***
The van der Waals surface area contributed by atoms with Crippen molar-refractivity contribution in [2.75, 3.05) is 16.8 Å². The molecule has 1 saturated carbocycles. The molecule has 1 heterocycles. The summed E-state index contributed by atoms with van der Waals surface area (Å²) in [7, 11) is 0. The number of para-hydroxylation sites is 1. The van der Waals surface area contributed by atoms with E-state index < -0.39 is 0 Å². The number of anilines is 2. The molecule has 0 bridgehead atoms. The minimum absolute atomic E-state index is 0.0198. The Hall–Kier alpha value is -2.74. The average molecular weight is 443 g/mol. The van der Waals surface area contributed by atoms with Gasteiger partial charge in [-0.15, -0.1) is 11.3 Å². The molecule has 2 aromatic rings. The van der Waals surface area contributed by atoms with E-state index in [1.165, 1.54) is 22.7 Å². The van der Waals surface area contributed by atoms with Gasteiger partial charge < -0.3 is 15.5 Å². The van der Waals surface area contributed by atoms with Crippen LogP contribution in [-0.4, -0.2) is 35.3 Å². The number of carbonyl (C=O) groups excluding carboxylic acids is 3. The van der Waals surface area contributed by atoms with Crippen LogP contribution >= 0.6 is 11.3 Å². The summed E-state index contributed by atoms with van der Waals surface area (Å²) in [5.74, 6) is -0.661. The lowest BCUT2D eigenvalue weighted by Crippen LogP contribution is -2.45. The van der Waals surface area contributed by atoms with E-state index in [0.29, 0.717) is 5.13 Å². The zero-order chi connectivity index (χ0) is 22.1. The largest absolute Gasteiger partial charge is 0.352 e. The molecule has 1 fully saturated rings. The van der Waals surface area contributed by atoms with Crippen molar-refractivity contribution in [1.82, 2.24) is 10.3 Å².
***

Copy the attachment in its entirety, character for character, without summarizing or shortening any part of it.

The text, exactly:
The van der Waals surface area contributed by atoms with Crippen molar-refractivity contribution in [2.75, 3.05) is 16.8 Å². The molecule has 1 saturated carbocycles. The molecule has 1 heterocycles. The summed E-state index contributed by atoms with van der Waals surface area (Å²) in [7, 11) is 0. The number of para-hydroxylation sites is 1. The van der Waals surface area contributed by atoms with E-state index < -0.39 is 0 Å². The number of anilines is 2. The molecule has 0 bridgehead atoms. The minimum absolute atomic E-state index is 0.0198. The Hall–Kier alpha value is -2.74. The average molecular weight is 443 g/mol. The van der Waals surface area contributed by atoms with Gasteiger partial charge in [-0.15, -0.1) is 11.3 Å². The molecule has 2 aromatic rings. The van der Waals surface area contributed by atoms with E-state index in [1.165, 1.54) is 22.7 Å². The van der Waals surface area contributed by atoms with Gasteiger partial charge < -0.3 is 15.5 Å². The van der Waals surface area contributed by atoms with Crippen LogP contribution in [-0.4, -0.2) is 35.3 Å². The number of carbonyl (C=O) groups excluding carboxylic acids is 3. The van der Waals surface area contributed by atoms with Crippen LogP contribution >= 0.6 is 11.3 Å². The summed E-state index contributed by atoms with van der Waals surface area (Å²) in [5.74, 6) is -0.661. The lowest BCUT2D eigenvalue weighted by Crippen LogP contribution is -2.45. The van der Waals surface area contributed by atoms with E-state index in [0.29, 0.717) is 5.13 Å². The zero-order chi connectivity index (χ0) is 22.1. The largest absolute Gasteiger partial charge is 0.352 e. The molecule has 1 fully saturated rings. The van der Waals surface area contributed by atoms with Crippen molar-refractivity contribution in [1.82, 2.24) is 10.3 Å².